I began the story yesterday, with the portrait from 2019. This February we travelled back to this remote part of Rakhine State, to the fishing village and found the young girl (and her family). The kids remembered us from last year, which is hardly surprising as I think we were the last westerners here, and were excited to see us again, not much happens in this part of the world. The excitement reached a fury when we started to unpack the prints that we had taken of them the previous year. Neighbours in the village were summoned, tea was made, coconuts broken, cloves of garlics and dried fish (a local snack) were offered to us on chipped saucers. Their gratitude immense, and the pleasure was all ours.
Playing photo model
In 2019 we stayed close to a small village fishing in Rakhine State, during one our a cycle trips we met this young girl and her younger siblings. We stopped with them for a while, they were happy to play with the camera, especially the eldest. This is a two-part story the second part I will tell next time.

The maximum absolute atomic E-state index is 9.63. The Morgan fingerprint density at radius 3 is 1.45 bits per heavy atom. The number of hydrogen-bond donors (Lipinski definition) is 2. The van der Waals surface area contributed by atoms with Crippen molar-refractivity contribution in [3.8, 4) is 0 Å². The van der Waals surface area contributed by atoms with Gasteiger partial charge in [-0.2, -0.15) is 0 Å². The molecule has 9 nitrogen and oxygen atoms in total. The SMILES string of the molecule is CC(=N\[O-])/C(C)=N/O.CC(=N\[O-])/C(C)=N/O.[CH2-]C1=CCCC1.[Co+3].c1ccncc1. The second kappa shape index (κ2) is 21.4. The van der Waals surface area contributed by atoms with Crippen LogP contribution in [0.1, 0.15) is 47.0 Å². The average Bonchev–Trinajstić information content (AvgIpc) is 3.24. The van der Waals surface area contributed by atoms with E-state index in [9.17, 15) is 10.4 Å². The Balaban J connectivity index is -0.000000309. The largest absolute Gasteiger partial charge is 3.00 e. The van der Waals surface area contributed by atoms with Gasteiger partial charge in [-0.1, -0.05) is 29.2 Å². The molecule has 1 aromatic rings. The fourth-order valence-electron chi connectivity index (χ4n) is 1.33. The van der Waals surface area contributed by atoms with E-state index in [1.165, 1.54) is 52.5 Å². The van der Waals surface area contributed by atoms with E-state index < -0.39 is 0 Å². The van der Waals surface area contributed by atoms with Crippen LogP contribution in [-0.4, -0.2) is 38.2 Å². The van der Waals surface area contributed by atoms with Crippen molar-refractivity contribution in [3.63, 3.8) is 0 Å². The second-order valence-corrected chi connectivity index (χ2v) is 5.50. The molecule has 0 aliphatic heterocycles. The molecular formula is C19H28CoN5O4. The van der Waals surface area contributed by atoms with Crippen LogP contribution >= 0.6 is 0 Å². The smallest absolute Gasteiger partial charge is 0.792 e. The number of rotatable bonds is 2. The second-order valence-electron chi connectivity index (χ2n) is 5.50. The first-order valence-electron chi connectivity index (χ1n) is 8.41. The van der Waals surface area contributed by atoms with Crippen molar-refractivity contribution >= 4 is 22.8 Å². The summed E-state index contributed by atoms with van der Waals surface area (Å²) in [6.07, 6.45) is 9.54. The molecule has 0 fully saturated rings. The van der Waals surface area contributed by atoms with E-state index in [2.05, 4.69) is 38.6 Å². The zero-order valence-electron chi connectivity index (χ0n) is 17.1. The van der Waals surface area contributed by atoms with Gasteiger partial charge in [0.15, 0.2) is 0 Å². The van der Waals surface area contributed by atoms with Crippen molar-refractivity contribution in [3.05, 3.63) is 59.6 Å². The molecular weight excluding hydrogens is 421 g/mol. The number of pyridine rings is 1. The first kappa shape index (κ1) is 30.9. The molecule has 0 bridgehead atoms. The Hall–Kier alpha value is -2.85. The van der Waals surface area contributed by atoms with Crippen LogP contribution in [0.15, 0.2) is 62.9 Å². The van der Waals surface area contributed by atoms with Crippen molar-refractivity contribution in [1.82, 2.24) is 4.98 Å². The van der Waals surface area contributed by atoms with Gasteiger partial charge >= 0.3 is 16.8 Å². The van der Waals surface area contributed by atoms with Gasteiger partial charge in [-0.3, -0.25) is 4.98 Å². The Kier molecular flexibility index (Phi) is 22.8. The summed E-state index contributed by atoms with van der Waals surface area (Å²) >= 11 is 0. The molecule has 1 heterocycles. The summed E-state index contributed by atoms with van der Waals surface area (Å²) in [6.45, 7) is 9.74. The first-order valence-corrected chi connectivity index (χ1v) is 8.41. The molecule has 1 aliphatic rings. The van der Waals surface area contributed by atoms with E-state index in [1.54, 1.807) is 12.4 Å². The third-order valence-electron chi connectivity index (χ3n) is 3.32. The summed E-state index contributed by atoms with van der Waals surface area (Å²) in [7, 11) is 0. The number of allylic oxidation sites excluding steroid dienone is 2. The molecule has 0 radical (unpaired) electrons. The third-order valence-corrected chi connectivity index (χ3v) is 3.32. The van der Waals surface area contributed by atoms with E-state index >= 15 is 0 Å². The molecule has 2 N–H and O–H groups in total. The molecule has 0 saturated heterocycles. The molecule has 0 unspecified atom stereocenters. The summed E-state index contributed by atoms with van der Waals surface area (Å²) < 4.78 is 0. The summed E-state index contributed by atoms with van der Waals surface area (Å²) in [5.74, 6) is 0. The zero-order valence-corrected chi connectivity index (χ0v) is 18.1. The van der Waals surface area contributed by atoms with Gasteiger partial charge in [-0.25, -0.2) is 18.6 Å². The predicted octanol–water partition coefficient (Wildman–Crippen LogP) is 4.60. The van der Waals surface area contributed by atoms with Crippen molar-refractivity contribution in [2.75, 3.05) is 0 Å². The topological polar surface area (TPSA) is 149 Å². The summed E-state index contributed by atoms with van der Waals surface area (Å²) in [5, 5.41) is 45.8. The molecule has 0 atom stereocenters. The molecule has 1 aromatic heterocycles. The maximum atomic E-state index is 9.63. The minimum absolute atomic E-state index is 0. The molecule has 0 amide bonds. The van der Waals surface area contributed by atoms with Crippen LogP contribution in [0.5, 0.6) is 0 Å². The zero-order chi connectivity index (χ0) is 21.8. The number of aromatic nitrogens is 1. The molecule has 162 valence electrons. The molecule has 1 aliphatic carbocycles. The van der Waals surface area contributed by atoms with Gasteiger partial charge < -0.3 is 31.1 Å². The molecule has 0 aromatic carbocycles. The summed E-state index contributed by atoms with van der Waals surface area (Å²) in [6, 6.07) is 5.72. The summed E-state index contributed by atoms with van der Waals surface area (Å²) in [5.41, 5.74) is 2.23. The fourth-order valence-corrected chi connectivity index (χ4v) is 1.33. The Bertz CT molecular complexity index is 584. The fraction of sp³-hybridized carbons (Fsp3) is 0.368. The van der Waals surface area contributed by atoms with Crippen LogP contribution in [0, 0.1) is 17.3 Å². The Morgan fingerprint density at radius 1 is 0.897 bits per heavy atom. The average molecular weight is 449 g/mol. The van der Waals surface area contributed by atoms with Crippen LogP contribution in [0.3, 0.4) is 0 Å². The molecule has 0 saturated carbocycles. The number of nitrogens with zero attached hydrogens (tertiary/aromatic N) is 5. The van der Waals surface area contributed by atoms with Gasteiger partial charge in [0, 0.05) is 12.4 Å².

Just a perfect day
24 januari ben ik jarig. Dit jaar gevierd in Bagan met man lief en vrienden. Aan het eind van de dag aan de oevers van de rivier kijken naar de ondergaande zon, een perfecte dag. Oh, it's such a perfect day I'm glad I spent it with you Oh, such a perfect day Lou Reed Oh, it's such a perfect day I'm glad I spent it with you Oh, such a perfect day Lou Reed